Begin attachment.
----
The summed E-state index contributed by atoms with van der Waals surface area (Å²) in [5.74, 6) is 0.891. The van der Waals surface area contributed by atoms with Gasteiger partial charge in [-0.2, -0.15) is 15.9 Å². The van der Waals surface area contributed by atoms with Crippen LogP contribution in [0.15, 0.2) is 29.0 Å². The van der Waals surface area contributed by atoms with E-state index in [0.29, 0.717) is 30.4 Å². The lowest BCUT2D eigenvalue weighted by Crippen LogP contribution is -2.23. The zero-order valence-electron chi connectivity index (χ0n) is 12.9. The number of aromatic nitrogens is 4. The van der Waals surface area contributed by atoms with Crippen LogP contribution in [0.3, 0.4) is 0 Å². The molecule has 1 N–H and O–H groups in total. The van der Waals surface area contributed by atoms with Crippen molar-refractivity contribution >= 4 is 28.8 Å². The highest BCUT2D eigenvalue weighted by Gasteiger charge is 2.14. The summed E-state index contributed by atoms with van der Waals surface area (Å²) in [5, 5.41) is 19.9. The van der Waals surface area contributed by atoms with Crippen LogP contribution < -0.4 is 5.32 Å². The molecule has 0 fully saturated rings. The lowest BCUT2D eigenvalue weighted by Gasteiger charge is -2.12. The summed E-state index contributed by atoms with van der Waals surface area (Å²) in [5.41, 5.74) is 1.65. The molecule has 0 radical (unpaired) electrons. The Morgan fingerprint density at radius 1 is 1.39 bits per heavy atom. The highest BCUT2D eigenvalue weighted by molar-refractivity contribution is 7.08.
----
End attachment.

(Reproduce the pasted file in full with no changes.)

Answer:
The summed E-state index contributed by atoms with van der Waals surface area (Å²) in [5.74, 6) is 0.891. The van der Waals surface area contributed by atoms with Gasteiger partial charge in [-0.2, -0.15) is 15.9 Å². The van der Waals surface area contributed by atoms with Crippen LogP contribution in [0.15, 0.2) is 29.0 Å². The van der Waals surface area contributed by atoms with E-state index in [0.29, 0.717) is 30.4 Å². The lowest BCUT2D eigenvalue weighted by Crippen LogP contribution is -2.23. The zero-order valence-electron chi connectivity index (χ0n) is 12.9. The number of aromatic nitrogens is 4. The van der Waals surface area contributed by atoms with Crippen LogP contribution in [0.3, 0.4) is 0 Å². The molecule has 1 N–H and O–H groups in total. The van der Waals surface area contributed by atoms with Crippen molar-refractivity contribution >= 4 is 28.8 Å². The highest BCUT2D eigenvalue weighted by Gasteiger charge is 2.14. The summed E-state index contributed by atoms with van der Waals surface area (Å²) in [5, 5.41) is 19.9. The van der Waals surface area contributed by atoms with Crippen LogP contribution < -0.4 is 5.32 Å². The molecule has 0 fully saturated rings. The lowest BCUT2D eigenvalue weighted by Gasteiger charge is -2.12. The summed E-state index contributed by atoms with van der Waals surface area (Å²) in [5.41, 5.74) is 1.65. The molecule has 0 radical (unpaired) electrons. The Morgan fingerprint density at radius 1 is 1.39 bits per heavy atom. The highest BCUT2D eigenvalue weighted by molar-refractivity contribution is 7.08.